The night I met the man who is now my husband he was someone else's boyfriend. No, I was not that kind of girl; in fact, according to my mom, I was exactly the opposite. In her words I was, when I was 16 years old, "Everyone's friend, nobody's lover." Yep, that was me and yes, that's the way my mom saw it. I had a ton of guy friends but had only really admired boys that way from afar.
The second time I saw him (true story), I was at his college's football game (in my hometown) with a friend. I was sitting in the stands trying to watch the game (sort of) and some guy was running up and down the stands like a lunatic, his face covered in a Kiss-like design in the college's colors.
"Who's that asshole?" I asked someone who obviously attended the college. "That's Steve ****," they said.
And, as my husband likes to remind me, I'm the one who married "that asshole."
After that we saw each other quite a lot because he was the music director at his college's radio station and I was a sort of intern there through a program my high school had. Then, when the summer came, I got my very own radio show and he was staying at school to take some classes. By then I thought of him differently. He was cute people, even with his assholey ways. Dumb, dumb, gelled sticky-uppy hair and a real attitude, but super cute and despite the (NY) attitude, really really nice.
And he had absolutely no idea how to take care of himself as far as eating well went. His idea of a "light bite" was a pack of Tasty Cakes. A "real meal" was a deep-fried eggplant parm sandwich. His "fruit" was a large lemonade. True to character, I told him I would cook a real dinner for him sometime.
That was me flirting.
SO the summer was waning and he had his sister's wedding to go to and a trip to England planned. I kind of thought that would be it, but when he got back to school, our friendship picked up where it left off. Except he called me all the time.
"He likes you," my mom told me. "I know. I like him too," said I, the non-lover. "No, he like-likes you," said my adolescent mother.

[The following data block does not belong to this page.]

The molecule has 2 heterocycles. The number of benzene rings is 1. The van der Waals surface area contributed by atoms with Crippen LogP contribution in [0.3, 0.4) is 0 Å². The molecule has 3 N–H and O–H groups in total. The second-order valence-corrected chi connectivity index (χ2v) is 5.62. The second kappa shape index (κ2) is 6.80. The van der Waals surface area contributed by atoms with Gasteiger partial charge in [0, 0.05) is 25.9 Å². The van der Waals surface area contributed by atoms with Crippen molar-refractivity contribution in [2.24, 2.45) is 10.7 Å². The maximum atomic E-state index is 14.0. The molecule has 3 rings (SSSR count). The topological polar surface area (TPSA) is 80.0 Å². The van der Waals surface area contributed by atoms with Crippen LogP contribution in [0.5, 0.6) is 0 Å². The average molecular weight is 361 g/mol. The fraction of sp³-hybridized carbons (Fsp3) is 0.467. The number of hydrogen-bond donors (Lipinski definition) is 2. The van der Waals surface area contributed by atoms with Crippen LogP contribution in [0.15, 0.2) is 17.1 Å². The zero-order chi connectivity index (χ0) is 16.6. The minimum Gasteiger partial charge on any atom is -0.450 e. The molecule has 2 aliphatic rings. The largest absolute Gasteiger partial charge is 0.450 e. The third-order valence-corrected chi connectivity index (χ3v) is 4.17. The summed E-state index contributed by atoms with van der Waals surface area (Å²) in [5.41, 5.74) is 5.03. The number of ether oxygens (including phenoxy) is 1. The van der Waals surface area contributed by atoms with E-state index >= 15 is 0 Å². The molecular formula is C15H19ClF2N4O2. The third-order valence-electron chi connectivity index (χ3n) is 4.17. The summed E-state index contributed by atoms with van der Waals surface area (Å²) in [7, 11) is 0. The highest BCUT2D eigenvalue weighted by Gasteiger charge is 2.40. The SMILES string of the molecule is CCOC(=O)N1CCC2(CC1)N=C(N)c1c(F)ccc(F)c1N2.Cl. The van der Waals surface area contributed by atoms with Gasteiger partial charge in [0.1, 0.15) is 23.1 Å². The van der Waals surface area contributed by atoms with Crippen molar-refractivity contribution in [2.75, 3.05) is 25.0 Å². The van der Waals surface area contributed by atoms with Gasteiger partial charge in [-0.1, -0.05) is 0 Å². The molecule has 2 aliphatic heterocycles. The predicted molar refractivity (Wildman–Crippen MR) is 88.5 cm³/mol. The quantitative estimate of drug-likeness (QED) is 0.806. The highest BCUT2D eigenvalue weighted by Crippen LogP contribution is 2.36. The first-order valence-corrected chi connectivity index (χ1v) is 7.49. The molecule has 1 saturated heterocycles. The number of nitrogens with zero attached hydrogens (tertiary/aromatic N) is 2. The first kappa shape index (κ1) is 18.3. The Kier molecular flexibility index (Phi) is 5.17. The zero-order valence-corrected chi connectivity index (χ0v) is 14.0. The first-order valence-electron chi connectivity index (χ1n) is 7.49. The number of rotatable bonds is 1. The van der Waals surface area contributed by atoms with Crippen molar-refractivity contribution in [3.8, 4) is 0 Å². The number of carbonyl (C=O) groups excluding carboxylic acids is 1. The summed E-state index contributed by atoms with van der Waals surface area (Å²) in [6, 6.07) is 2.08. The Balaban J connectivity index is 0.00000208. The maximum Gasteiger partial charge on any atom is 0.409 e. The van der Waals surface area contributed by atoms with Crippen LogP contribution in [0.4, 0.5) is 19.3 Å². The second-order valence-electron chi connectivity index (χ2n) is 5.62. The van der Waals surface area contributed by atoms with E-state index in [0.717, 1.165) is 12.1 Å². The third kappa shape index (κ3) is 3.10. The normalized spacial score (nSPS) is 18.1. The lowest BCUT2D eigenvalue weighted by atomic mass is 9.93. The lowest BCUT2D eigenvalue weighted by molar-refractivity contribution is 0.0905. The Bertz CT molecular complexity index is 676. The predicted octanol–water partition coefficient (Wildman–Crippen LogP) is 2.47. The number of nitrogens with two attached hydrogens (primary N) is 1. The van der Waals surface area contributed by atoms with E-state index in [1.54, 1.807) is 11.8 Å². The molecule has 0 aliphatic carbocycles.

Even though I was thinking of him all the time, I think I assumed I wouldn't find a real boyfriend until I went to college and could assume a new persona: Flirty Slut Girl Who is NOBODY'S Friend. I was scared to think otherwise and risk getting hurt. I wasn't all nervous innocence, though. At one point during the Fall, Steve called me to tell me he and a friend were going to visit another friend at Union College for the weekend. This "friend" they were visiting was a girl and someone Steve thought maybe he'd like to try being "more than friends with."
"Bad idea," said I. "You certainly wouldn't want to ruin your friendship."
My mom was so proud. So that friend remained only a friend and we picked up where we left off. We spent a LOT of time together and talked on the phone when we weren't. My mom could NOT take it. "If you don't tell him how you feel, I will." But but BUT.... was my only answer. How did I go about doing that? Would I ruin OUR friendship? My mom's advice: just plant one on him.
So, the night before he went home for winter break, I went over to his dorm. We hung out and had fun but I felt like I was going to barf from the tension inside me. The night was coming to an end and I had to go pick my mom up at work. Steve walked me to the door, we said goodnight and see ya when you get back and I turned to walk away. Something made me turn back around and I said,"I just have to say--"
And he grabbed me and kissed me.
We've been together ever since, for almost 21 years, 15 of them (as of today), married. We've been through family BULLSHIT, births, deaths, and a lot of the other stuff that makes a life together.
He makes me INSANE sometimes (oh, don't let me count the ways), but no one loves me as much as he does, even with my foibles, one of which is not always being a "sure thing."